I gave the website to a young single man who went through a conversion about four years ago. Many people have asked him, "are you going to become a priest?" because he goes to daily Mass, prays daily, talks about God readily, reads the Scriptures and the catechism, doesn't swear, drink or smoke, and lives chastely. Before I give you his reaction to the survey, I'll admit I went and took it, to see what kinds of questions they were asking. I'll also admit I scored high enough that I received information and phone calls from a variety of vocations directors (but no Dominican Provinces!). I do not want to encourage anyone to take the survey just to see the questions, and possibly lead vocations directors astray. Nor do I want to give away the survey, so I'll give you a sample of the statements. Respondents are asked to respond to each one Strongly Agree, Agree, Weakly Agree, Weakly Disagree, Disagree, Strongly Disagree.

I feel small coins, like pennies, nickels and dimes, are not worth much and sometime just throw them away.

I believe its ok to take drugs or alcohol to get high.

I have a special concern for people with sickness, handicaps, or problems.

I am happy about coming from a family that cares about our Catholic faith and beliefs.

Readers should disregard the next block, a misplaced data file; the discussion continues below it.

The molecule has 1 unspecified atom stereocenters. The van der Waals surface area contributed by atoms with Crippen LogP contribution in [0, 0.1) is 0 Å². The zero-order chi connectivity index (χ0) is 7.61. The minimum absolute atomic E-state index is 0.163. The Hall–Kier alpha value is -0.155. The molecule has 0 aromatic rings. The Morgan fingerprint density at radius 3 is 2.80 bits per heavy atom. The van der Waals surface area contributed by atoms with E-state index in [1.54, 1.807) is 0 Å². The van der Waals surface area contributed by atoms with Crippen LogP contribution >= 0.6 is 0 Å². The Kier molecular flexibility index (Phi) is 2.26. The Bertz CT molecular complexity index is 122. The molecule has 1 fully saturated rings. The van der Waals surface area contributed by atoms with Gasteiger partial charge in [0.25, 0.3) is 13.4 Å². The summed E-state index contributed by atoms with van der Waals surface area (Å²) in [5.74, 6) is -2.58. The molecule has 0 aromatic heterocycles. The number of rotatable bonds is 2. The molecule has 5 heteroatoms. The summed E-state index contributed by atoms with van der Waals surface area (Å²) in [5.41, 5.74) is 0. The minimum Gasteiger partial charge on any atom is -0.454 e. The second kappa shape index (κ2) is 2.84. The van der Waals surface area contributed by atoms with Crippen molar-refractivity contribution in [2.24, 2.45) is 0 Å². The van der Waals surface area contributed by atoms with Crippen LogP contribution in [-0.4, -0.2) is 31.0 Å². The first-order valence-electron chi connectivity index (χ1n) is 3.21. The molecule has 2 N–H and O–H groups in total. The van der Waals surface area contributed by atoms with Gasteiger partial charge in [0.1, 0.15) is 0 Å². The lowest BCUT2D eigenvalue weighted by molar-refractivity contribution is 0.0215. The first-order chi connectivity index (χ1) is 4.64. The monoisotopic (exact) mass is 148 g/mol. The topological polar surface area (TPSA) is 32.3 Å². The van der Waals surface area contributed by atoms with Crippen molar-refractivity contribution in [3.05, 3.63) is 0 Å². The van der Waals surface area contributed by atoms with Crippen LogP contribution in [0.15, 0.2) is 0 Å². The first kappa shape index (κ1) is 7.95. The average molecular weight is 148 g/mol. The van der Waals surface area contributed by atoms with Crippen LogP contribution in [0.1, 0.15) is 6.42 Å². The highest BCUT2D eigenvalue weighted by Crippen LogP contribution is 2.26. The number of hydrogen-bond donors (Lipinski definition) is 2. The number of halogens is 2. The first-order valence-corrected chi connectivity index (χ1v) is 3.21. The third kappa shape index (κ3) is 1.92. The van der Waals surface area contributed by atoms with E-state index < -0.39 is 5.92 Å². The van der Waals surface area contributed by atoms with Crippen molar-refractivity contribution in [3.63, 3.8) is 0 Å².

I feel strongly that Jesus Christ is my Lord and Savior, and makes a big difference in the way I live.

I do want to find out if God has given me special talents and gifts to be of service to others.

My friends feel that I am generally a happy, positive person.

When the 37-year old fellow I mentioned above took the survey, he score quite high. He's definitely an intentional disciple whose life has been changed by God's love and grace in a very powerful way, and against all odds. He has a high school diploma, and told me he read the first book in his life after his conversion. While with God, all things are possible, priesthood, with its academic demands, seems out of the question. He could possibly have a call to a religious community that could use his charisms and skills. However, what I found stunning was his response to the survey. After taking it, he asked me, "Fr. Mike, how is this going to help me discern a call to priesthood or religious life. Shouldn't every disciple of Jesus score high on this survey?"

He may not have much education, but he has a Godly wisdom. I couldn't agree with him more.

It seems that we have a hard time distinguishing between ordinary discipleship and a call to a particular lifestyle vocation. It's as though we say, "Hmmm. You talk about God, go to church regularly, read the Bible, have high moral standards.... You're not like the rest of us. YOU must have a vocation to priesthood or religious life." Part of the problem with that is it maintains the sense that nominal, cultural Catholicism is normative, rather than intentional discipleship.

That being said, if the ministry potential survey helps identify disciples, that would be a start in the right direction. My question is, what kinds of questions should be asked to help young men identify a possible call to priesthood? What kinds of questions would be suitable for those called to religious life? I think these would be different questions. And our questions will also say a lot about the kind of priests we are looking for.

I would like to think of this some more, and possibly develop some statements that I would like to see on such a survey. I'd be interested in your suggestions as well.